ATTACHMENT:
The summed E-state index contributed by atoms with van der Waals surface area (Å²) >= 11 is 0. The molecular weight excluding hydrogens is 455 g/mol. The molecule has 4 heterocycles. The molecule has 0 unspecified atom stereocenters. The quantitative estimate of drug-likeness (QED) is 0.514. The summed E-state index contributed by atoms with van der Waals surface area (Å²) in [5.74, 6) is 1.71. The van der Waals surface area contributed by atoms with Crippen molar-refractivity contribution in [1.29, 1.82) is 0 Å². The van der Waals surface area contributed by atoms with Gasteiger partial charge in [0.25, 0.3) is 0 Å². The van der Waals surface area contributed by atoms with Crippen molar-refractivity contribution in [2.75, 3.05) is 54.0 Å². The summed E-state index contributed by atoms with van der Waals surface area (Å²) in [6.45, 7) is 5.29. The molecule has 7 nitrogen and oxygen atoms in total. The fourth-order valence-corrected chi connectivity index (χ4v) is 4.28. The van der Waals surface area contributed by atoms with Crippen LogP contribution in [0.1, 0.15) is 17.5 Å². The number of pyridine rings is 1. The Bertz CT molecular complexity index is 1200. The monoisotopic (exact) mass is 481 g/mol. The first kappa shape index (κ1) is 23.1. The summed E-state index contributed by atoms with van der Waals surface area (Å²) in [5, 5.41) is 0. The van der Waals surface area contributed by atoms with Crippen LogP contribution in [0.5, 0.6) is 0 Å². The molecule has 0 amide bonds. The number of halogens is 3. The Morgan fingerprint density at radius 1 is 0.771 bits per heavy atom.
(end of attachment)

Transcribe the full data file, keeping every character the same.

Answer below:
The summed E-state index contributed by atoms with van der Waals surface area (Å²) >= 11 is 0. The molecular weight excluding hydrogens is 455 g/mol. The molecule has 4 heterocycles. The molecule has 0 unspecified atom stereocenters. The quantitative estimate of drug-likeness (QED) is 0.514. The summed E-state index contributed by atoms with van der Waals surface area (Å²) in [5.74, 6) is 1.71. The van der Waals surface area contributed by atoms with Crippen molar-refractivity contribution in [1.29, 1.82) is 0 Å². The van der Waals surface area contributed by atoms with Gasteiger partial charge in [0.25, 0.3) is 0 Å². The van der Waals surface area contributed by atoms with Crippen molar-refractivity contribution in [2.75, 3.05) is 54.0 Å². The summed E-state index contributed by atoms with van der Waals surface area (Å²) in [6.45, 7) is 5.29. The molecule has 7 nitrogen and oxygen atoms in total. The fourth-order valence-corrected chi connectivity index (χ4v) is 4.28. The van der Waals surface area contributed by atoms with Crippen LogP contribution in [0.1, 0.15) is 17.5 Å². The number of pyridine rings is 1. The Bertz CT molecular complexity index is 1200. The monoisotopic (exact) mass is 481 g/mol. The first kappa shape index (κ1) is 23.1. The summed E-state index contributed by atoms with van der Waals surface area (Å²) in [5, 5.41) is 0. The van der Waals surface area contributed by atoms with Crippen LogP contribution in [0.5, 0.6) is 0 Å². The molecule has 0 amide bonds. The number of halogens is 3. The Morgan fingerprint density at radius 1 is 0.771 bits per heavy atom.